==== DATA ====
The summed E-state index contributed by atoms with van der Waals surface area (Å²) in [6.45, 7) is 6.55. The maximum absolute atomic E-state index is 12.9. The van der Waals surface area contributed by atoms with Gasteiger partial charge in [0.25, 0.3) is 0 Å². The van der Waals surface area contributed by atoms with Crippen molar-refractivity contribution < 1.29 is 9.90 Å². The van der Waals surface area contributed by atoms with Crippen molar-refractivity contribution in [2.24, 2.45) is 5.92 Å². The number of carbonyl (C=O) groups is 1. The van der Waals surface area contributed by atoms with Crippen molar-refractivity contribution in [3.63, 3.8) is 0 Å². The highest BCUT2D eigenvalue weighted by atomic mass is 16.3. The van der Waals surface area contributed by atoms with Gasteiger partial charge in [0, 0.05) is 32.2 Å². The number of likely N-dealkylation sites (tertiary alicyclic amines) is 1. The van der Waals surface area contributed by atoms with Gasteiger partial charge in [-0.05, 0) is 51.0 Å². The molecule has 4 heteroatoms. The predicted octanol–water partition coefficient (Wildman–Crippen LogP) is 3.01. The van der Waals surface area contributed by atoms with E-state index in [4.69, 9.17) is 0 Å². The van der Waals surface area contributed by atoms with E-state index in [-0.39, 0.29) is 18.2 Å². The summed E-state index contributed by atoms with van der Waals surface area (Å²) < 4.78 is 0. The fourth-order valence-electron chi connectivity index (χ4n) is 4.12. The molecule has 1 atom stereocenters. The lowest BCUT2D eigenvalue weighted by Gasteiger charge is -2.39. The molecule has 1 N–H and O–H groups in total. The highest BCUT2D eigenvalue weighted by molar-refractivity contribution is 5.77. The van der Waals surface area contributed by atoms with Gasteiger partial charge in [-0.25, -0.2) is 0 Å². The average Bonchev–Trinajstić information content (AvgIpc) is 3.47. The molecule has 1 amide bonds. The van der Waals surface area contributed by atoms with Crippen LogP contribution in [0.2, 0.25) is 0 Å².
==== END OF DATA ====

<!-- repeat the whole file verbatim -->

The summed E-state index contributed by atoms with van der Waals surface area (Å²) in [6.45, 7) is 6.55. The maximum absolute atomic E-state index is 12.9. The van der Waals surface area contributed by atoms with Gasteiger partial charge in [0.25, 0.3) is 0 Å². The van der Waals surface area contributed by atoms with Crippen molar-refractivity contribution < 1.29 is 9.90 Å². The van der Waals surface area contributed by atoms with Crippen molar-refractivity contribution in [2.24, 2.45) is 5.92 Å². The number of carbonyl (C=O) groups is 1. The van der Waals surface area contributed by atoms with Crippen molar-refractivity contribution in [3.63, 3.8) is 0 Å². The highest BCUT2D eigenvalue weighted by atomic mass is 16.3. The van der Waals surface area contributed by atoms with Gasteiger partial charge in [0, 0.05) is 32.2 Å². The number of likely N-dealkylation sites (tertiary alicyclic amines) is 1. The van der Waals surface area contributed by atoms with Gasteiger partial charge in [-0.05, 0) is 51.0 Å². The molecule has 4 heteroatoms. The predicted octanol–water partition coefficient (Wildman–Crippen LogP) is 3.01. The van der Waals surface area contributed by atoms with E-state index in [4.69, 9.17) is 0 Å². The van der Waals surface area contributed by atoms with E-state index in [-0.39, 0.29) is 18.2 Å². The summed E-state index contributed by atoms with van der Waals surface area (Å²) < 4.78 is 0. The fourth-order valence-electron chi connectivity index (χ4n) is 4.12. The molecule has 1 atom stereocenters. The lowest BCUT2D eigenvalue weighted by Gasteiger charge is -2.39. The molecule has 1 N–H and O–H groups in total. The highest BCUT2D eigenvalue weighted by molar-refractivity contribution is 5.77. The van der Waals surface area contributed by atoms with Gasteiger partial charge in [-0.25, -0.2) is 0 Å². The average Bonchev–Trinajstić information content (AvgIpc) is 3.47. The molecule has 1 amide bonds. The van der Waals surface area contributed by atoms with Crippen LogP contribution in [0.2, 0.25) is 0 Å².